How do we hear?
Hearing depends on a series of mechanical events that transform sound waves in the air into electrical impulses in the nerves which are then carried to the brain.
- Sound waves first enter the ear through the fleshy, cup-like portion of the outer ear which collects sound and funnels it towards the brain.
- These sound waves then travel a few centimeters down the auditory canal, the pathway to the middle ear, before striking the delicate tympanic membrane, commonly known as the ear drum.
- This thin, skin-covered membrane, which separates the external and middle sections of the ear, vibrates with incoming sound waves and transmits these vibrations to three tiny bones in the middle ear, collectively referred to as the ossicles. The ossicles amplify ear drum vibration and carry them to the inner ear.
- More amazing than this smooth transition of sound waves is the size of the ear’s high-fidelity equipment. For example, the three bones of the ossicles—the malleus, incus and stapes (or the hammer, anvil and stirrup)—are spectacularly small and fit into an area the size of an orange seed.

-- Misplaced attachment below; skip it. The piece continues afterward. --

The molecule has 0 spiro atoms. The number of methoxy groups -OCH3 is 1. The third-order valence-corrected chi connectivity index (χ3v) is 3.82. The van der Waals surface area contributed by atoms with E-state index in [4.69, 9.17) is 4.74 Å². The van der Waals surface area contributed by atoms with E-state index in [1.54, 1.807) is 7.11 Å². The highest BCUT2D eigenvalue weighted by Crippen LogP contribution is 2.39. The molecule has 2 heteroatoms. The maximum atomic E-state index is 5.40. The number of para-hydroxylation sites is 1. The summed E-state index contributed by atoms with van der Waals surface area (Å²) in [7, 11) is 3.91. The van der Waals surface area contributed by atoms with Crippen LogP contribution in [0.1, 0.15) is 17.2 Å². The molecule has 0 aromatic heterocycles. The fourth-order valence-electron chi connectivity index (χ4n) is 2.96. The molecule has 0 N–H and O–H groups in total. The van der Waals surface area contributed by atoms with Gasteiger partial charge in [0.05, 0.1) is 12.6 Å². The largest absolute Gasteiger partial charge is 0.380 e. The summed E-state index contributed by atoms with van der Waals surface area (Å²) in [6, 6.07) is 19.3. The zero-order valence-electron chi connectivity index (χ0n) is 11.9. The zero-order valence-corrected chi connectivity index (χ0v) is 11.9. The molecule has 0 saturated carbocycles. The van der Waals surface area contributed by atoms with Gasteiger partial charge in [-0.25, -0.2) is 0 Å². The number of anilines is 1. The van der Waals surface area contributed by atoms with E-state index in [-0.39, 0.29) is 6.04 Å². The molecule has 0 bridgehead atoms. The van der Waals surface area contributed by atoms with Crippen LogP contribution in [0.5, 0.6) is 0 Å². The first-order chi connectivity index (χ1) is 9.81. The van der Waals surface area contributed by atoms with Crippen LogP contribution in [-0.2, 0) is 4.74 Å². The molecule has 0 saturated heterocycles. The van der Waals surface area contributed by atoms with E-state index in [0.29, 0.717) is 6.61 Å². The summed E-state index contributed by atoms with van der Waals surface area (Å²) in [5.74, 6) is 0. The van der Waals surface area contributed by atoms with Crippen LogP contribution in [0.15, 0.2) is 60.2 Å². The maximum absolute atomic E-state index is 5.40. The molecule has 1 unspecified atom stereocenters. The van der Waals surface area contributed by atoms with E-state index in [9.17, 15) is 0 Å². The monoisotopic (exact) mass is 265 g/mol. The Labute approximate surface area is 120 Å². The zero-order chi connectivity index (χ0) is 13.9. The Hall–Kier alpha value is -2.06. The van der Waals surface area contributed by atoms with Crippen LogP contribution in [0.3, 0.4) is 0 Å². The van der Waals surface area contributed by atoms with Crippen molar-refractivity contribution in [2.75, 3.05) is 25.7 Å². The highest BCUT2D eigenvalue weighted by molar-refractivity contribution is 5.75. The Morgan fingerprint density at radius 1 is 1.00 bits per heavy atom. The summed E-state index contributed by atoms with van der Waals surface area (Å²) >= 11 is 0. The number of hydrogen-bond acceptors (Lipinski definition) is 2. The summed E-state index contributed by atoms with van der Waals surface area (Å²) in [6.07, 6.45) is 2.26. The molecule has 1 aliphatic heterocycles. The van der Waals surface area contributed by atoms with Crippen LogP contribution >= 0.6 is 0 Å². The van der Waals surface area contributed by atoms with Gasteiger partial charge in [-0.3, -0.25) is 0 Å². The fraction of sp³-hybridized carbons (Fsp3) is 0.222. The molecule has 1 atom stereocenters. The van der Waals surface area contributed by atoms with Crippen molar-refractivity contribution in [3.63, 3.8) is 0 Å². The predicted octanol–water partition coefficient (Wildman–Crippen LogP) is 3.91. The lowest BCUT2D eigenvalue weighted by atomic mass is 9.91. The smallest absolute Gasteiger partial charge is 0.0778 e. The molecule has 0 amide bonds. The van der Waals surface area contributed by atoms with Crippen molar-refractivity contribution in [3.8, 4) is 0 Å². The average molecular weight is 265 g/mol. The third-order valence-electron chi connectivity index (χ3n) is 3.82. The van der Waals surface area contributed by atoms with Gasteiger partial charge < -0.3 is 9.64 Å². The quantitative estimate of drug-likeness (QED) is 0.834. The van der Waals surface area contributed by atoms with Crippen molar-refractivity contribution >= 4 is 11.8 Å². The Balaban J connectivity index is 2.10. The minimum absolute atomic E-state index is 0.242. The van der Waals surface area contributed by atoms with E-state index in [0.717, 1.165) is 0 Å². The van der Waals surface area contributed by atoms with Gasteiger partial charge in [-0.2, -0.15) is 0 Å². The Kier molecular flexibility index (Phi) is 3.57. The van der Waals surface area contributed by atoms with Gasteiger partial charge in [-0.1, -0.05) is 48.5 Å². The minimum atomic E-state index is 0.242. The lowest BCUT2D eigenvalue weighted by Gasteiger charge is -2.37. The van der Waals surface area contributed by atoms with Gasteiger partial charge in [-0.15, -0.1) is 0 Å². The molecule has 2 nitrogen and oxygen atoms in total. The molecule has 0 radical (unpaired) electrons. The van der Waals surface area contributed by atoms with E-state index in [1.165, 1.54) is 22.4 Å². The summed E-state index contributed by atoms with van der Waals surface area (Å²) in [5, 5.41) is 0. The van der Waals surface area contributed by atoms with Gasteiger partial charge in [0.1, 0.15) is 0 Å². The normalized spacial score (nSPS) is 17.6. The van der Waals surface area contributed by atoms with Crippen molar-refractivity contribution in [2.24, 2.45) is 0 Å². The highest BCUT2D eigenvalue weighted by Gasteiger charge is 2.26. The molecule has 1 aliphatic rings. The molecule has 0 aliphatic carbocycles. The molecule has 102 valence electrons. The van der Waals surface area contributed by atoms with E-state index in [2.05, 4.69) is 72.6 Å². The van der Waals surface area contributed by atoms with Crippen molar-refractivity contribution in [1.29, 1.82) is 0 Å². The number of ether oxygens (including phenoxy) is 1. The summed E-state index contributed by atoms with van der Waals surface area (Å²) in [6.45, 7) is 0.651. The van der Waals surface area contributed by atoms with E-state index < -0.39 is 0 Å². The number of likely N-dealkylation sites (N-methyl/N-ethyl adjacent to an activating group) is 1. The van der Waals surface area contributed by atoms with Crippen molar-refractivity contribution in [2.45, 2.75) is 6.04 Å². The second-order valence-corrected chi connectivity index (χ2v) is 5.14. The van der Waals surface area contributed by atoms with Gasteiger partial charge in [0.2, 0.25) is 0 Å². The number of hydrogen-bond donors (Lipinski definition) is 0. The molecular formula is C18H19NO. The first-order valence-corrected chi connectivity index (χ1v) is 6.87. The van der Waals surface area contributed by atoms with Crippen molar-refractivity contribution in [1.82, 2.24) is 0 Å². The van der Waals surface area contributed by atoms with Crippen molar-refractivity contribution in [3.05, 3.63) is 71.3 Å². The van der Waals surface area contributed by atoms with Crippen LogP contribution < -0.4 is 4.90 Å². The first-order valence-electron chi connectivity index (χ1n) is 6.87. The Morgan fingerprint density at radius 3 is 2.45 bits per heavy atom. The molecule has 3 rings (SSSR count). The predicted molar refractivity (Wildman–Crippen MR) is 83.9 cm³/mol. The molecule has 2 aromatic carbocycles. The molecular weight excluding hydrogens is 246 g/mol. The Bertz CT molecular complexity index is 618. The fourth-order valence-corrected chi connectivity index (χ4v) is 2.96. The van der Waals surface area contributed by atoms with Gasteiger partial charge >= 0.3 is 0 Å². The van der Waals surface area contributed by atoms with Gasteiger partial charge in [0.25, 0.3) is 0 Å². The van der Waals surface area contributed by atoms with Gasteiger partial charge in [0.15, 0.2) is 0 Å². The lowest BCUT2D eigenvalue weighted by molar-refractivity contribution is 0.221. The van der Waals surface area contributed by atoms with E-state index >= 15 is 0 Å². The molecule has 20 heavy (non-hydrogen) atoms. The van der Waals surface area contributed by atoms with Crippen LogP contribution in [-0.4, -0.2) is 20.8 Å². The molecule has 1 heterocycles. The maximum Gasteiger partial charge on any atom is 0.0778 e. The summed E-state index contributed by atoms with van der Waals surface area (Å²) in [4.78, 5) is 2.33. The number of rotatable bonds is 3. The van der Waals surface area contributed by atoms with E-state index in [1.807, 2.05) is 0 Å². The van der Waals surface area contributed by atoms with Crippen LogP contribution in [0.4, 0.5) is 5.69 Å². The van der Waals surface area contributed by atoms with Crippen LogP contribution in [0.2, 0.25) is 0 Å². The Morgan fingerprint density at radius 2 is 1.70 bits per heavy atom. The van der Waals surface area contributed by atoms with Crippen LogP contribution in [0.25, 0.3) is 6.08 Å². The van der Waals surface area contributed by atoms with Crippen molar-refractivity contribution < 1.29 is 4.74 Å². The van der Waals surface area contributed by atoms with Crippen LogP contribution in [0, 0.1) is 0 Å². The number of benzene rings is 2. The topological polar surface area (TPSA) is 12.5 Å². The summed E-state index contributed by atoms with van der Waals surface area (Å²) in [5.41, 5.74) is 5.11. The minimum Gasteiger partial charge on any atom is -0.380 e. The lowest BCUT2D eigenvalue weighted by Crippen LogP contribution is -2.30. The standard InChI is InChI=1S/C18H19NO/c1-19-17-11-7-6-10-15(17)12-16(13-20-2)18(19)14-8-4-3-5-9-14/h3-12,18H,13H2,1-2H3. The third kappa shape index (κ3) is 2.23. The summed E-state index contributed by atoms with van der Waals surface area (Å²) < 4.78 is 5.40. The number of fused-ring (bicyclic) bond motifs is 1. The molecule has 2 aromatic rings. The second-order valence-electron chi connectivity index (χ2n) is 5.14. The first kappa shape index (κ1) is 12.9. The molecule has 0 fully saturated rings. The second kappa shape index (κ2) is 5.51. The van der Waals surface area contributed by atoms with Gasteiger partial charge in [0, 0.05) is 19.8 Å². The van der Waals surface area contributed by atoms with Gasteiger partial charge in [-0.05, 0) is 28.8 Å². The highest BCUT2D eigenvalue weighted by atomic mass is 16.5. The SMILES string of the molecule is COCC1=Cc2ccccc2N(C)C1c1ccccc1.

- The third bone of the ossicles, the stirrup-shaped stapes, transmits the amplified vibrations through the oval window and into the fluid that fills the inner ear.
- The final destination for sound vibrations is the snail-shaped cochlea. The fluid-filled cochlea coils about itself three times and contains the organ of Corti, named after the Italian scientist who first described it. It is in the hair cells of the organ of Corti that sound energy is transformed to electrical nerve impulses.
- Hair cells are special sensory hearing cells fringed with fine hairs that stick up into the fluid of the inner ear. The vibrations in the fluid move these hairs and trigger internal changes in the sensory cells that lead to the production of electrical signals.
- Finally, the hearing or auditory nerve carries electrical signals to the brain.
In summary, sound waves are funnelled into the outer ear and amplified in the middle ear. Sound waves are then carried through the oval window and into the fluid of the inner ear. Waves of fluid of the inner ear, in turn, move the ultrasensitive hair cells. Sounds of different frequencies and intensities move the hair cells in slightly different ways, thus allowing the brain to differentiate between sounds.
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